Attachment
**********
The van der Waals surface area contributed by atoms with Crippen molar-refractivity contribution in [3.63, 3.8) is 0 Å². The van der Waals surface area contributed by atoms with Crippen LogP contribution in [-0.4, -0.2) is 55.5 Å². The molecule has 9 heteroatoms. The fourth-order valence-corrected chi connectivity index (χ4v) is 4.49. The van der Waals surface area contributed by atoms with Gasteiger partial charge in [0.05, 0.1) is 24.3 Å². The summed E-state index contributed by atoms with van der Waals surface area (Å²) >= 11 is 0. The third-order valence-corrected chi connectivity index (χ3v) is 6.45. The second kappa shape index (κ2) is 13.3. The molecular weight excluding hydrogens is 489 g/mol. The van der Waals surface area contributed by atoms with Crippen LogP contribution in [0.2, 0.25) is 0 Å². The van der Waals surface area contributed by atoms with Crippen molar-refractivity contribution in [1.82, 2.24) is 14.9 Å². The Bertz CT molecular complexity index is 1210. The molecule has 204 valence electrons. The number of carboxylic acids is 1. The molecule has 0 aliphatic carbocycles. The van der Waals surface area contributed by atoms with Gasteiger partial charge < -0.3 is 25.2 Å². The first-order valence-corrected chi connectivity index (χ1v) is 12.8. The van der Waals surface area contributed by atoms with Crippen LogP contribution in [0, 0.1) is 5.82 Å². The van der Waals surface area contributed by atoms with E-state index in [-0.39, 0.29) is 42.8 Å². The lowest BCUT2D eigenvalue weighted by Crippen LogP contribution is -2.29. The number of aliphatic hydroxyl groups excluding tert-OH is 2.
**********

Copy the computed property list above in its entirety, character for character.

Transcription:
The van der Waals surface area contributed by atoms with Crippen molar-refractivity contribution in [3.63, 3.8) is 0 Å². The van der Waals surface area contributed by atoms with Crippen LogP contribution in [-0.4, -0.2) is 55.5 Å². The molecule has 9 heteroatoms. The fourth-order valence-corrected chi connectivity index (χ4v) is 4.49. The van der Waals surface area contributed by atoms with Gasteiger partial charge in [0.05, 0.1) is 24.3 Å². The summed E-state index contributed by atoms with van der Waals surface area (Å²) >= 11 is 0. The third-order valence-corrected chi connectivity index (χ3v) is 6.45. The second kappa shape index (κ2) is 13.3. The molecular weight excluding hydrogens is 489 g/mol. The van der Waals surface area contributed by atoms with Crippen LogP contribution in [0.2, 0.25) is 0 Å². The van der Waals surface area contributed by atoms with Crippen molar-refractivity contribution in [1.82, 2.24) is 14.9 Å². The Bertz CT molecular complexity index is 1210. The molecule has 204 valence electrons. The number of carboxylic acids is 1. The molecule has 0 aliphatic carbocycles. The van der Waals surface area contributed by atoms with Gasteiger partial charge < -0.3 is 25.2 Å². The first-order valence-corrected chi connectivity index (χ1v) is 12.8. The van der Waals surface area contributed by atoms with Crippen LogP contribution in [0, 0.1) is 5.82 Å². The van der Waals surface area contributed by atoms with E-state index in [-0.39, 0.29) is 42.8 Å². The lowest BCUT2D eigenvalue weighted by Crippen LogP contribution is -2.29. The number of aliphatic hydroxyl groups excluding tert-OH is 2.